Meanwhile, Pasyk, a freelance artist who had just bought a house in Stratford and whose partner, festival company member Shannon Taylor, was five-months pregnant at the time, went into a kind of denial. He spent several months periodically reviewing the script and notes for Hamlet before it truly sunk in. “Did we just buy a house in this worst possible moment in history?” he recalls wondering. “Is everything falling off a cliff?”

Peter Pasyk is directing A Midsummer Night’s Dream.

Stratford Festival

If everything did fall off a cliff, there was a trampoline at the bottom for these two directors, at least.

Both Carmichael and Pasyk were contacted by Stratford Festival artistic director Antoni Cimolino in the fall to suss out what might be possible in 2021.

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The former was asked to imagine restaging The Rez Sisters under different scenarios – outdoors, indoors to 50 audience members, with the actors masked or six feet apart; the latter was asked to imagine similar possibilities for a small-cast version of A Midsummer Night’s Dream.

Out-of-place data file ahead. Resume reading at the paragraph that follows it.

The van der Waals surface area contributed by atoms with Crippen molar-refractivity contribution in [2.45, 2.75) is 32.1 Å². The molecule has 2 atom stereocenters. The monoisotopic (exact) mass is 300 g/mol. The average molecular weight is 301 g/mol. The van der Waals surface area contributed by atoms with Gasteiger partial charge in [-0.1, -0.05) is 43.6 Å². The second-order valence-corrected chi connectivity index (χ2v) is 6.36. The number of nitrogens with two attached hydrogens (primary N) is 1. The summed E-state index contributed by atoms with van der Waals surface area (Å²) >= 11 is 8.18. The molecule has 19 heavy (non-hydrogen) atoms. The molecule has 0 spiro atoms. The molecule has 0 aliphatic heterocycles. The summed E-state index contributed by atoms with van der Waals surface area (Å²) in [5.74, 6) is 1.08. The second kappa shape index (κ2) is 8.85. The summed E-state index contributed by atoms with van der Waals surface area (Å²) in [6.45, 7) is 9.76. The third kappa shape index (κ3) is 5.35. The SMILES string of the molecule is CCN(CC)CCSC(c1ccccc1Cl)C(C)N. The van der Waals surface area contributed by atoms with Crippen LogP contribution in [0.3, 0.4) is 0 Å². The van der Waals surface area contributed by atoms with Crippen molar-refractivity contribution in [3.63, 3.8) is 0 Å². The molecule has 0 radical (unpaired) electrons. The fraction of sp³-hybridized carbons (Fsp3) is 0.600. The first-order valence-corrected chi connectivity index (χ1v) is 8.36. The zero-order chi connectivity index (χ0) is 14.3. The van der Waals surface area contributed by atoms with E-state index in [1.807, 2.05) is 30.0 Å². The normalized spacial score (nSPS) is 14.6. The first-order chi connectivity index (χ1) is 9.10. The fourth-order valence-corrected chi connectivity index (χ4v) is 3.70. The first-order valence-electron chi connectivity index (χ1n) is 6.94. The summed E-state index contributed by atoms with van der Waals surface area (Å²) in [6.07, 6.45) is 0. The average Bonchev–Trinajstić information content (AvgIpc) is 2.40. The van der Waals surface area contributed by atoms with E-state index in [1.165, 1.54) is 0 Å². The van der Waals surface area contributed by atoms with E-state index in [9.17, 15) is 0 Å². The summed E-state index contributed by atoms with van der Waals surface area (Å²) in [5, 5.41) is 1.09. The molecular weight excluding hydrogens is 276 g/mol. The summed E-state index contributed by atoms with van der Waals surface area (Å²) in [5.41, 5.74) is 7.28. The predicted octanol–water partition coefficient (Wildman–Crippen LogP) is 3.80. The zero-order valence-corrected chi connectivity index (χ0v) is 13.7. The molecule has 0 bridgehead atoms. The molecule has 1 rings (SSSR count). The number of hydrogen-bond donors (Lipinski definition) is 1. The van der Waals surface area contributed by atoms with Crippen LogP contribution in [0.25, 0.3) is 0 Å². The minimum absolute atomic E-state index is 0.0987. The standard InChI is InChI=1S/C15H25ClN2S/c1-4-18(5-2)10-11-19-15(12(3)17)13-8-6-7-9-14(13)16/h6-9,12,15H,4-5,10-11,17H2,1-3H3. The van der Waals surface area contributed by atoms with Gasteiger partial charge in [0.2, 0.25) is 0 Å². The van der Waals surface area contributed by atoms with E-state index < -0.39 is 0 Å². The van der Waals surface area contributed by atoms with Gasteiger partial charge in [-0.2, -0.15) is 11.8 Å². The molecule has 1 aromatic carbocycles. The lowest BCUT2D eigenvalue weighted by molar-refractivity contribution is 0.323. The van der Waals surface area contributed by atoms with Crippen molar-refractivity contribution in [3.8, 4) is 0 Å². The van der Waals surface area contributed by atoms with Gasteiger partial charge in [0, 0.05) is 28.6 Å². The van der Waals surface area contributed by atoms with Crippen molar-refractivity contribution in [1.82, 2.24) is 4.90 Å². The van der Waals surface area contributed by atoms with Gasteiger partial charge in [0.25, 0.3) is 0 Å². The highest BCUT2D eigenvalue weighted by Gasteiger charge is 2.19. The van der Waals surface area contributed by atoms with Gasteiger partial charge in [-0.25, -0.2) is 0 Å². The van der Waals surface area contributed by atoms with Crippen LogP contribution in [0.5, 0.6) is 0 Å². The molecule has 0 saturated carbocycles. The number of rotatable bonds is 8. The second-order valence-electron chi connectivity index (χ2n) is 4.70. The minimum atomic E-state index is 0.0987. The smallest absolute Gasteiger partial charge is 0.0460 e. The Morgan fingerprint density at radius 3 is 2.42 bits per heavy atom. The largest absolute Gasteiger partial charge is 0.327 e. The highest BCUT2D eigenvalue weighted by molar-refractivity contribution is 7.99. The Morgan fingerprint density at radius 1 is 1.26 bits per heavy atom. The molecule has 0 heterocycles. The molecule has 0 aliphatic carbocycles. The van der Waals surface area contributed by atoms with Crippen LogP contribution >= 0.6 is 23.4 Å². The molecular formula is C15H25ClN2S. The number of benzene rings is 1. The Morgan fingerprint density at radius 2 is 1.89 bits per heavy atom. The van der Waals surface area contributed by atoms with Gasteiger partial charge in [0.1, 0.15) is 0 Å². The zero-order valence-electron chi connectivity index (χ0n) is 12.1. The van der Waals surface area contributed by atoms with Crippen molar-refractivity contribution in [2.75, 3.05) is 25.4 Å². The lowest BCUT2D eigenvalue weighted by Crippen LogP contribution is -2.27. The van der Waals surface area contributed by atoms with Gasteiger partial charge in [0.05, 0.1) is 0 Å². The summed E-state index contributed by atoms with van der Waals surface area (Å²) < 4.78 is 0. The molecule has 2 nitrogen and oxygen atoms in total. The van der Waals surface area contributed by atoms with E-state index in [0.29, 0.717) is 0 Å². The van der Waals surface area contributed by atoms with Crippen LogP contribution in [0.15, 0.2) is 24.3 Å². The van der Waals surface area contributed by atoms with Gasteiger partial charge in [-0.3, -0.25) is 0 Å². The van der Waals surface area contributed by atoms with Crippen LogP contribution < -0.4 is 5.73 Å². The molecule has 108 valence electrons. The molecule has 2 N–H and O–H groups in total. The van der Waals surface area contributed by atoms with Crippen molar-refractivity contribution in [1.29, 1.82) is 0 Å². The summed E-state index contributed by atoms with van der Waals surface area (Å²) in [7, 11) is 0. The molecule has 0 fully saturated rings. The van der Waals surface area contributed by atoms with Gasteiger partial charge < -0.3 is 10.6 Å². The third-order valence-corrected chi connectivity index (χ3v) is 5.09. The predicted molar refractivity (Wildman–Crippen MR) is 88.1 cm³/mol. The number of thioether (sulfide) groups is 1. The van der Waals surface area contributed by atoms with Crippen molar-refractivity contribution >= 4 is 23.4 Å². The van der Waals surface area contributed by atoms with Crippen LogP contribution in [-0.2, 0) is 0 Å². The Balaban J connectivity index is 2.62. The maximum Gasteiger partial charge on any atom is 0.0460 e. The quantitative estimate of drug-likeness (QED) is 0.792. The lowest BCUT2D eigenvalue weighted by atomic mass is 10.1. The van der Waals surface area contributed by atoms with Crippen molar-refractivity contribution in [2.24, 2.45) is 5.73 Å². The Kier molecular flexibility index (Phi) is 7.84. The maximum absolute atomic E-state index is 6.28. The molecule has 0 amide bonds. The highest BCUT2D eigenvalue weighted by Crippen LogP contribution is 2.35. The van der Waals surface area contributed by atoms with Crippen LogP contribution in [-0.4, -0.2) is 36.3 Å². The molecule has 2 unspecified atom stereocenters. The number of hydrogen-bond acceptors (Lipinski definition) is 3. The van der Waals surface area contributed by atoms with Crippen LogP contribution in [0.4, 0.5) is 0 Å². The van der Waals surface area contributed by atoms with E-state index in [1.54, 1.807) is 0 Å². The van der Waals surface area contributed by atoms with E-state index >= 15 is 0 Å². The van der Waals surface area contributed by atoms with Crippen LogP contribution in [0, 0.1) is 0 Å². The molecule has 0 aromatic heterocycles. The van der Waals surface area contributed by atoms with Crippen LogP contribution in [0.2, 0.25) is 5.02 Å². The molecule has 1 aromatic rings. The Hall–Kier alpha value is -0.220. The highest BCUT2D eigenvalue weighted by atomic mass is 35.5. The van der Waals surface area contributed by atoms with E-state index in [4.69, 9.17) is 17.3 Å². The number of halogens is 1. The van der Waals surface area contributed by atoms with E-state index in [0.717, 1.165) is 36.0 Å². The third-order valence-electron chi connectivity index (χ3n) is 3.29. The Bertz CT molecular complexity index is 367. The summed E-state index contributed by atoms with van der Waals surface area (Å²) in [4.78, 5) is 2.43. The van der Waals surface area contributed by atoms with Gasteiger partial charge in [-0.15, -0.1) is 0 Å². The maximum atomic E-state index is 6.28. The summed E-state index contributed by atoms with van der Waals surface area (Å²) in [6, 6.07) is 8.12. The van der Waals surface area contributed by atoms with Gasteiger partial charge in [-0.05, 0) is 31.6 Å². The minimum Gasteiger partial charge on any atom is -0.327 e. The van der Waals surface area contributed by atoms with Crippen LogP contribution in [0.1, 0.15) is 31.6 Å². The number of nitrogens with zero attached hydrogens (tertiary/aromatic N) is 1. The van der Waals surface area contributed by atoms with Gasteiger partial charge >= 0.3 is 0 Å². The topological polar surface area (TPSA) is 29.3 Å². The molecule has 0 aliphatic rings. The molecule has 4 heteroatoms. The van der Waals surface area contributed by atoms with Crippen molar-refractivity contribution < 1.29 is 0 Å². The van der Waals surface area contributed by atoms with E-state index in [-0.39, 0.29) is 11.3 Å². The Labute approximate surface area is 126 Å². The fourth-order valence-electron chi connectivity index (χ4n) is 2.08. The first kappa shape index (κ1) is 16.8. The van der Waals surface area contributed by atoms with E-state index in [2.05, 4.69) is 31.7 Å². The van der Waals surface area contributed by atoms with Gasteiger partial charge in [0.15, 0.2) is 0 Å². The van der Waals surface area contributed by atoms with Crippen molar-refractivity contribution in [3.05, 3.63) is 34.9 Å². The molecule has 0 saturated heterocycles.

After demonstrating their flexibility, both were given the go-ahead – and the ability to roll with the punches from plan A to B to Z has definitely been needed as change has been the only constant since then.

The inherent uncertainty of the pandemic has been one thing; Ontario’s imposition of inconsistent or confusing regulations on live theatre, often with little notice, has been another.

One surprise shift in June allowed theatres to only rehearse outdoors for a while, leaving the festival scrambling to set up tents at opposite ends of the city, next to its archives building and outside the Stratford Perth Museum.

Pasyk and his eight actors had their first in-person rehearsal outside the archives on a day that started with humidity that made it feel like 35 degrees – and ended in a sudden freak storm that sent props and a tent flying.

The director kept his cool, in part by taking inspiration from the “rude mechanicals” – those amateur theatre makers who have their outdoor rehearsals turned upside down by mischievous fairies in A Midsummer Night’s Dream. Pasyk says, admiringly, “They’re a group of passionate people with limited resources, but through the power of their imagination, they’re able to create this play.”